The second book of the Pentateuch is called Exodus, Greek for “a going out.” The name is used because the book describes the “going out” of the Children of Israel from the Land of Egypt. However, the name properly describes only the content of the first part of the book, the first 18 chapters. The other 22 chapters are concerned with the giving of the Law and Covenant, and the preparation of the tabernacle.


We can logically divide the Book of Exodus into three main parts:
1. The deliverance out of Egypt (1-18)
2. The giving of the Law and the Covenant (19-24)
3. The preparation of the Tabernacle (25-40)


The first 18 chapters of Exodus describe the deliverance out of Egypt. Nearly 300 years have passed since the death of Joseph, recorded at the end of Genesis. The Israelites (offspring of Jacob or Israel) had been welcome visitors in Egypt at the end of Genesis. At the beginning of Exodus, however, they are a nation of slaves living under a new Pharaoh who had forgotten the good things that Joseph had done for Egypt. Chapters 2-4 tell of the preparation for leadership that was given to Moses so that he might lead the Israelites out of Egypt under God’s direction. They tell of Moses’ birth, his youth in the household of Pharaoh’s daughter, his fleeing to Midian after killing a man, God speaking to him out of a burning bush, the special signs given to him, and his return to Egypt. Chapters 5-6 relate how Moses negotiated with Pharaoh for the release of the Israelites. Chapters 7-12 tell of the Ten Plagues that God brought upon Egypt, the institution of the Passover, and the killing of the first-born in Egypt. Chapters 13-18 describe the actual exodus of Israel from Egypt. In these chapters you read such events as the miraculous crossing of the Red Sea, God’s providing of manna and quail for food, and the giving of water from the rock.


Chapters 19-24 describe the giving of the Law and the Covenant at Mount Sinai. Chapter 19 tells of the preparation of the people for receiving the Law. Chapters 20-23 record the giving of the Law. Chapter 24 tells of the establishing of the Covenant between God and His chosen people.


Chapters 25-40 tell of the preparation of the Tabernacle, the tent-like movable place of worship. Chapters 25-31 relate the specifications for the construction of the tabernacle and worship at the tabernacle. Chapters 32-34 tell of how the building was delayed by the incident of the golden calf. Chapters 35-39 tell of the actual building of the tabernacle. Chapter 40 records the setting up of the tabernacle and the glory of the Lord filling the tabernacle.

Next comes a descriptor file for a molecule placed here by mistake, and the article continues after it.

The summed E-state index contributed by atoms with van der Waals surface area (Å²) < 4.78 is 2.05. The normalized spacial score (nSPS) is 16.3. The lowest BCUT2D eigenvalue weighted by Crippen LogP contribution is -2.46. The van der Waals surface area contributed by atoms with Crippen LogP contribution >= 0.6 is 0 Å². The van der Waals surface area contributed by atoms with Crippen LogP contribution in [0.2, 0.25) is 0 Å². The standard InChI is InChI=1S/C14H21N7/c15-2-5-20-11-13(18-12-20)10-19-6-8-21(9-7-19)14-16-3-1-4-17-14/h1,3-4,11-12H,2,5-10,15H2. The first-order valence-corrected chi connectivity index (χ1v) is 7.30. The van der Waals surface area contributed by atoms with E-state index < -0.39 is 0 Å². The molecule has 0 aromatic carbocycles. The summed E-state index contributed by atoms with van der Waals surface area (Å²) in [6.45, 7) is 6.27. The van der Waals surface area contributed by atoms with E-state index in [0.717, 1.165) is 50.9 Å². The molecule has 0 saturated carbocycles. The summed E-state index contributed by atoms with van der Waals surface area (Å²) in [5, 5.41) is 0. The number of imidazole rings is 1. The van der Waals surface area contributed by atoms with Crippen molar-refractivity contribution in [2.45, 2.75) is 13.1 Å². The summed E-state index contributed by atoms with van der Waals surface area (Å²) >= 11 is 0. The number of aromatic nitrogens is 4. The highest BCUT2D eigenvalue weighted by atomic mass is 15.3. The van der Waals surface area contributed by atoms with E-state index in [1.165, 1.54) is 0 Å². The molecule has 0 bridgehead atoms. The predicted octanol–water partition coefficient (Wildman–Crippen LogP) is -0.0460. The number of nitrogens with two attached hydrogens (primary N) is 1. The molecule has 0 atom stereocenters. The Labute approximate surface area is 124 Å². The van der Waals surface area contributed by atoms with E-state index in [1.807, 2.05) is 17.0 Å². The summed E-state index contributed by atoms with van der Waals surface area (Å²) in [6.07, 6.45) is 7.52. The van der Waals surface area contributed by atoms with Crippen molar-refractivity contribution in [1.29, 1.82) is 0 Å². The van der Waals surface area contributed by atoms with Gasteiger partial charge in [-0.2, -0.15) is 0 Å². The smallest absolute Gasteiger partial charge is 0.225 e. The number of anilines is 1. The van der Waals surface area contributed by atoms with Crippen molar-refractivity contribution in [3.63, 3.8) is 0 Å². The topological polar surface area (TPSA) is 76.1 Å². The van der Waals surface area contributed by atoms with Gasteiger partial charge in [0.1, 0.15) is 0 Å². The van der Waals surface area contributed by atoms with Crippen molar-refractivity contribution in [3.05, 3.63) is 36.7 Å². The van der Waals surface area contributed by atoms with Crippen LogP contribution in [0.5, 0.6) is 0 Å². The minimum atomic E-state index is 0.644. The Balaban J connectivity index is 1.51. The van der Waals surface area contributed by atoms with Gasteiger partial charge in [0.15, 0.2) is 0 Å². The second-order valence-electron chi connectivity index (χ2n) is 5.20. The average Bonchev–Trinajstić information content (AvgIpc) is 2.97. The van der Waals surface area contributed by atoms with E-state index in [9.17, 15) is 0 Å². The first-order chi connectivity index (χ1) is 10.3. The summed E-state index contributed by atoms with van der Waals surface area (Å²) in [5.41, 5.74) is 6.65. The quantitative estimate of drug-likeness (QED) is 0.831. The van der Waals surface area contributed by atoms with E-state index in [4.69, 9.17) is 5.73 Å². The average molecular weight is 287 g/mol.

Through Moses God gave three different kinds of Law. They are: 1) The Moral Law, 2) The Ceremonial Law, and 3) The Civil Law. The Book of Exodus presents mainly the Moral Law, Leviticus mainly the Ceremonial, and Numbers the Civil Law:
1. The Moral Law. A summary of the Moral Law is the 10 Commandments. It tells man what is right and wrong as far as behavior or morals is concerned. The Moral Law is sometimes called the Natural Law because it was originally written into the hearts of Adam and Eve at creation, and all people by nature know at least part of it. The Moral Law is much as it was intended for the Jews of Moses’ time.
2. The Ceremonial Law. This kind of law given through Moses tells of all the ceremonies that had to be followed by the Old Testament Jews. It tells of the rules and regulations regarding the Sabbath, the Old Testament Festivals, the place of worship, the priesthood, and all the various sacrifices. The Ceremonial Law was intended only for the Old Testament Jews. When Christ came, God abolished the Ceremonial Law.
3. The Civil Law. This kind of law deals with the government regulations that God made for Old Testament Israel. Like the Ceremonial Law, the Civil Law was intended to regulate the lives only of the Old Testament Jews. Remember that when God gave the law to Moses, He was not taking away the promise that He gave to Abraham. [Galatians 3:17] reminds us: “The law, introduced 430 years later, does not set aside the covenant previously established by God and thus do away with the promise.” Remember that when God gave the law, He was not giving man a way by which he must earn his own salvation. The law can save no one. [Galatians 2:16] says that “a man is not justified by observing the law, but by faith in Jesus Christ.”


The word “type” means “picture.” An Old Testament “type” is something that pictures and points forward to something in the New Testament. In Colossians 2:17 Paul calls a type “a shadow of the things that were to come.” The Book of Exodus contains some types of Christ. These may be things, people, or events that picture and point forward to Christ and His work. Here are some of the types of Christ in Exodus:  1) Manna. Manna was the bread that God provided from heaven for the Children of Israel to eat. But Jesus is the true manna, the Bread of Life who gives eternal life. (See John 6:48-51.)  2) The Rock, from which water came. (Read 1 Corinthians 10:4 to see that this rock pointed forward to Christ.)   3) The Passover Lamb. The lamb that was killed for the Passover pictured Christ and His death on the cross. Just as the firstborn in Israel were saved from death by the lamb, so we are saved by Christ, the Lamb of God who takes away the sin of the world.  4) Moses. Moses serves as a type of Christ in that he led his people out of slavery in Egypt, while Christ has lead us out of the slavery of sin.

Old Testament

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